Stop Exercising!

A recent study in the American Journal of Health Promotion analyzed a survey looking at 6321 patients that took a survey from 2003 – 2006 primarily looking at health and lifestyle in America.  What has caught on with the media were the following results:

  • only 10% of people actually exercised to meet the threshold of 30 minutes of recommended daily exercise
  • 43% of people who led active lives still managed to meet the 30 minutes of recommended daily exercise but in shorter bursts

In this study they defined an active life as walking a lot, doing manual chores, taking the stairs, and many more activities that force us to move.  The study was also able to look at all of the information and infer that the people who led active lifestyles saw similar health benefits as those who exercised 30 minutes a day like the reduction in: the chances of cardiovascular disease, high blood pressure, and high cholesterol.  It’s astonishing how a little bit can go a long way.  We as a culture need to rethink the way we exercise not as an activity that is external to our daily life but a part of it.

It’s funny but entirely true when I tell you that when I think and write these blogs or compose emails I’m either walking or doing it in short bursts where I do something physical and then sit down to write again.  I focus better and I’m most creative when I’m moving.  You’ll see this at Blitz all the time, the moment someone’s phone rings and they’re in the office they immediately get up and start walking around.  We don’t necessarily do this with the intent to increase our activity levels, it just seems like it’s a natural thing to pace around while talking on the phone.   Get a headset and try it out.  It’s amazing how these little bursts of activity can make such a big difference in your life.  Many people who don’t start exercising think that if I can’t workout for 30 minutes or an hour then there’s no use in even starting.  But here’s the catch, gyms and fitness as we know it have really only been around for the past 100 or so years.  So what did people do before to maintain a healthy lifestyle before this?  They walked, ran, lifted things, and just generally moved more.

We do need to look at a few points that were missed in the study and also in the news articles that reported on these findings:

  • Out of the 43% who were active during the day, how many of which had desk jobs and how many people had physically active jobs?
    • The study failed to look at the compounding effects of 30 minutes of exercise and an active lifestyle which is what most fitness people recommend.
    • It’s unrealistic to ask a person who sit’s down at a desk job to do the same level of activity as someone who is constantly on their feet. The study needs to report whether there is a difference in the number of people who were in the active category versus exercise category who had active and sedentary jobs to have a fair comparison.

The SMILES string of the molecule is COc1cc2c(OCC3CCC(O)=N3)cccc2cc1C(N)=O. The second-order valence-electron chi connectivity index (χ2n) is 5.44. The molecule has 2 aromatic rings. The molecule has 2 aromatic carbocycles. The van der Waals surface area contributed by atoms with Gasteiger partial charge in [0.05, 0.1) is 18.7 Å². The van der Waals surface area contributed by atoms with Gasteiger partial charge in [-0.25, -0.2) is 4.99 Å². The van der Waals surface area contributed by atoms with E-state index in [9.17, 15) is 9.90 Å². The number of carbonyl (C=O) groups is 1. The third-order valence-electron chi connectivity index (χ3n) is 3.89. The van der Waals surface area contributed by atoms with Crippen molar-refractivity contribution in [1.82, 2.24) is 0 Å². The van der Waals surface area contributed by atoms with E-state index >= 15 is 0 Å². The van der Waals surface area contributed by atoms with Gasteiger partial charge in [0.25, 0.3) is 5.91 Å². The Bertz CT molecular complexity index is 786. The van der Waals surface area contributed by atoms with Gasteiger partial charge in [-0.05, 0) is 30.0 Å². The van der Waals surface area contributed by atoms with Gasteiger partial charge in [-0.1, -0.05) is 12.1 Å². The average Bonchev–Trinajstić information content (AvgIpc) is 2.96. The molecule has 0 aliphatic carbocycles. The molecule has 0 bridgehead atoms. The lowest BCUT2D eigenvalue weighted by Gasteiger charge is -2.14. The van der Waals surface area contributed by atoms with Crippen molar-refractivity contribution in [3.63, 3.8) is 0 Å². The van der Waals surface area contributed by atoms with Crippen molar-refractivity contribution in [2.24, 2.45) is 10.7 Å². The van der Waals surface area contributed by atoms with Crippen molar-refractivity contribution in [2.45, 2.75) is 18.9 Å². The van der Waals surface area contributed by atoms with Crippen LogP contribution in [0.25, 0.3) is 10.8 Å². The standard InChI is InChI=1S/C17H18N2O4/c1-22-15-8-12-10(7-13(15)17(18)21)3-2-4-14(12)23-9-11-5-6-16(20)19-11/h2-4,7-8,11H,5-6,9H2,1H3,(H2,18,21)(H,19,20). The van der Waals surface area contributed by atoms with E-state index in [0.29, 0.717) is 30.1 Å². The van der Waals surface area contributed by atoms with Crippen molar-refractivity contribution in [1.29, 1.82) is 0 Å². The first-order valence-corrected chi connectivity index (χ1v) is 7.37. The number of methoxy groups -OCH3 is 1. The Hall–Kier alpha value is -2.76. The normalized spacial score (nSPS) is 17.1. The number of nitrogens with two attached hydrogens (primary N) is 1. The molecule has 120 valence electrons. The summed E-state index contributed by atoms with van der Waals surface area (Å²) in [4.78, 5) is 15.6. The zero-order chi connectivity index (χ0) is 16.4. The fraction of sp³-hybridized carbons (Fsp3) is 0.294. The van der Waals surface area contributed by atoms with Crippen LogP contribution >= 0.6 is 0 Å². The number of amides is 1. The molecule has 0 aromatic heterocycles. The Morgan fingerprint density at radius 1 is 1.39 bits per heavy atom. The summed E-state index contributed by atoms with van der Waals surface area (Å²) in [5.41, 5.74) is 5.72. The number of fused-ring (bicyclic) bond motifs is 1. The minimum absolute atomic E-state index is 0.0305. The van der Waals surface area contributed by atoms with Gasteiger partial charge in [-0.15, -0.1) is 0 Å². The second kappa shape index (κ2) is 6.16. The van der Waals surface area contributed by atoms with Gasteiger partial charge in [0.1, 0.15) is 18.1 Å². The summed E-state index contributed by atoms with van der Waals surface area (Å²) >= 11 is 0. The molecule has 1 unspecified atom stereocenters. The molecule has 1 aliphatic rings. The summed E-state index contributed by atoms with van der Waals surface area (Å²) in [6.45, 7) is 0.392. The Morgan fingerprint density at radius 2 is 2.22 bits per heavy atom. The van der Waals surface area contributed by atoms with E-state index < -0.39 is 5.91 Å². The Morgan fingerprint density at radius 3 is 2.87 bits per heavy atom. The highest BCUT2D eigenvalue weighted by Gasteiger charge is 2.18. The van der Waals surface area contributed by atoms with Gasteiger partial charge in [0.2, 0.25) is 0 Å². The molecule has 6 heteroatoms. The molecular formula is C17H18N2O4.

• Most news articles failed to present this point but the study did mention that they couldn’t find conclusively whether simply being more active allowed someone to significantly reduce their weight.  Exercise, proper nutrition, and increased activity was still recommended. (Don’t listen to hype-marketing!)
  • Day to day activity activity levels may still cause chronic problems like repetitive stress injuries or may increase muscular imbalance so exercise is still necessary to prevent these.
  • The study only talks about the minimal required level of activity for both the exercise group and the activity group but it didn’t look at the long term effects of people who exercise more than the minimum.  If we want drastic changes in reducing the chances of chronic health conditions and weight loss we need to look at the results from this study as a launch off point to a healthier lifestyle.
  • The news reports also failed to present everyone’s nutrition levels and how that correlates with the reduction in chronic health conditions.

Above all else, adopting a healthier lifestyle inclusive of proper nutrition, increasing activity levels during the day, and exercise is the most optimal way to improve quality of life.  We should start focusing on exercise as being a part of our lives instead of thinking that we have to stop everything to get a workout in.  The suggestion is always to make it fun so it doesn’t feel like a workout.  The definition of fun might be different for each person so try out a few things and see what works best for you.  The study is valid in looking at the benefits of increased day to day activity and how that effects a person’s health but it also leaves a lot of unresolved questions too.  So don’t ditch the running shoes and workout gear yet.  As a matter of fact, keep the running shoes on and do some laps during your coffee break, take the stairs instead of the elevator, and pace around while you’re on the phone.  Your heart will thank you later!

About Chris Tse

I’m a scientist turned owner of Blitz Conditioning, a Fitness Columnist at CBC Radio on Thursdays at 8:20 am, and owner of Tse Social Strategy. Follow me on Twitter or Read my full bio.

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